Middleweight cruiser likely to be powered by 1200cc parallel twin.
By now you will have seen the latest no-bike video tease for the forthcoming Triumph Speedmaster – the next “new” member of the Bonneville family.
The video is about as non-bike as it gets. You get a vague look at a few bits – a headlight, a slash cut pipe – serving as background for text, but you certainly can’t accuse Triumph of giving too much away here. Most likely we’ll just have to wait until 3 October, when the new model is scheduled to be unveiled to the world.
RideApart will be there. I’ll be hopping on my own Triumph (Tiger Explorer XRx) that day and riding up to the company’s headquarters in Hinckley, England, for an event that will also incorporate the opening of Triumph’s factory visitor center.
I’ll admit I’m pretty damned excited. The Speedmaster has long had a place in my heart. First introduced back in 2003 (the Speedmaster name was used in 1965 by American importers, but never by Triumph itself), the stripped-down middleweight cruiser was a refreshing change from the excessive bling of the era. Powered by the same parallel twin found in the Bonneville, Thruxton, Scrambler, and America (first with 790 cc, then 865 cc), it could out hustle a Harley-Davidson Sportster, though it never really managed to compete in the arena of aesthetics.
The model sort of lost its way in 2007 when its distinctive dual front brake disc set-up was scrapped, but it remained desirable enough that I long had a picture of a Speedmaster on my wall to motivate me to save up money to get one of my own. By the time I finally had the financial wherewithal to do such a thing, however, the Speedmaster – and the rest of the Bonneville line – was feeling long in the tooth, being outmatched by the likes of the Ducati Scrambler.
The outgoing Speedmaster
When Triumph began overhauling the Bonneville line in 2015 – starting with the T120, Thruxton and Street Twin – I knew it was only a matter of time before we got a new and improved Speedmaster. I wouldn’t have guessed, though, that I’d have to wait two years.
But if the Speedmaster is half as good as the Bonneville Bobber – a bike I absolutely love – it will have been worth the wait. Search ye olde interwebs and you’ll find a few spy photos that give a rough sense of what the Speedmaster will look like. Sort of. Triumph occasionally likes to play tricks on spy photographers, so I can’t help thinking that the mini-ape-hanger-equipped machine we’ve all seen was deliberately crashed into the accessories department as a joke.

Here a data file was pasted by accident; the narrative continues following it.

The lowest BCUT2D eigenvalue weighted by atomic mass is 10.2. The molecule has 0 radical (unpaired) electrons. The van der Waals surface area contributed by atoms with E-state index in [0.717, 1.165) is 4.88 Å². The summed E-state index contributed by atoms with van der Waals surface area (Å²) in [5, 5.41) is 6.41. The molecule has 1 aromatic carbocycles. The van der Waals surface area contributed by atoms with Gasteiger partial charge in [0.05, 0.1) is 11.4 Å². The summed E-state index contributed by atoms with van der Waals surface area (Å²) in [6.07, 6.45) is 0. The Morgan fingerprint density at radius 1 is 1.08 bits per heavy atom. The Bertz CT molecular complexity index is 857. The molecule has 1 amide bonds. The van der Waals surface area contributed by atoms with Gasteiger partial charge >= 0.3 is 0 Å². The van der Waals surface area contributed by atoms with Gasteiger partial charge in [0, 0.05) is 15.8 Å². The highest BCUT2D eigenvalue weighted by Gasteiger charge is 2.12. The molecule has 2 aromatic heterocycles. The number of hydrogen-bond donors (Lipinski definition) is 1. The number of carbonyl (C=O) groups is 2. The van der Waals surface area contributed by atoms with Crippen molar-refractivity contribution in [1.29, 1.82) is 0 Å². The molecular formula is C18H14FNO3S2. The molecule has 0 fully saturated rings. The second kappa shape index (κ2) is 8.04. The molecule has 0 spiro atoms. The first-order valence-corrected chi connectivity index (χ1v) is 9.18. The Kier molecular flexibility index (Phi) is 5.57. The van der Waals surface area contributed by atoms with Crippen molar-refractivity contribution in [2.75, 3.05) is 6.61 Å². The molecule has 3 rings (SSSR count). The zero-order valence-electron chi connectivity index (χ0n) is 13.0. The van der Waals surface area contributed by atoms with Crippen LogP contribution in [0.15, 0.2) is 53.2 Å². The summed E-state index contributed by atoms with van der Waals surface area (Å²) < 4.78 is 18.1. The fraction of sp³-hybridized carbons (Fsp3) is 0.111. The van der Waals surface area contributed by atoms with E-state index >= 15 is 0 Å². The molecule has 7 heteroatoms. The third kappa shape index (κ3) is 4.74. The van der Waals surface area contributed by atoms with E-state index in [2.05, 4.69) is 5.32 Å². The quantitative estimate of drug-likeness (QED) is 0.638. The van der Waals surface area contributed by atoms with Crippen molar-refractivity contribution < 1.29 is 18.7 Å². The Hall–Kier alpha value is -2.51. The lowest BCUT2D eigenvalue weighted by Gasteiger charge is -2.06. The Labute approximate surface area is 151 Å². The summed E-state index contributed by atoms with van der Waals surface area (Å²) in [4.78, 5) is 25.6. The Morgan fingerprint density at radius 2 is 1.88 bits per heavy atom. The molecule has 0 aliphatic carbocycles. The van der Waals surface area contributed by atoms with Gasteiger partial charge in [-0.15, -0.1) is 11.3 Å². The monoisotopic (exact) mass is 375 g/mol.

Still, we can divine a few things. It seems likely the new Speedmaster will be powered by the same 1200cc parallel twin engine that drives the current T120, Thruxton, and Bobber models. As in those cases, its performance will probably have been tweaked to deliver a unique riding experience. If I were a betting man, I’d guess an emphasis has been placed on torque over horsepower and those of us attending the model unveiling will be witness to a fair few smoky burnouts to emphasize this point.
It looks, too, that the dual front disc setup is back. As it should be. My primary complaint about the Indian Scout Bobber is the fact that its single front disc makes an otherwise muscular machine look puny. Who cares if you don’t need two front discs to stop a cruiser with (probably) 77 hp; it looks cool.
It’s a good bet the whole bike will look cool, actually. One of the defining characteristics of the overhauled Bonneville lineup has been an attention to detail that is really only rivaled by Harley-Davidson. Triumph has been putting a whole lot of effort into making its bikes gorgeous. But it’s also been spending time making them fun as hell to ride. There’s a running joke in the UK that any time Triumph releases a bike it immediately gets added to local publications’ Best of the Year lists, but I have a feeling the Speedmaster will be earning its spot.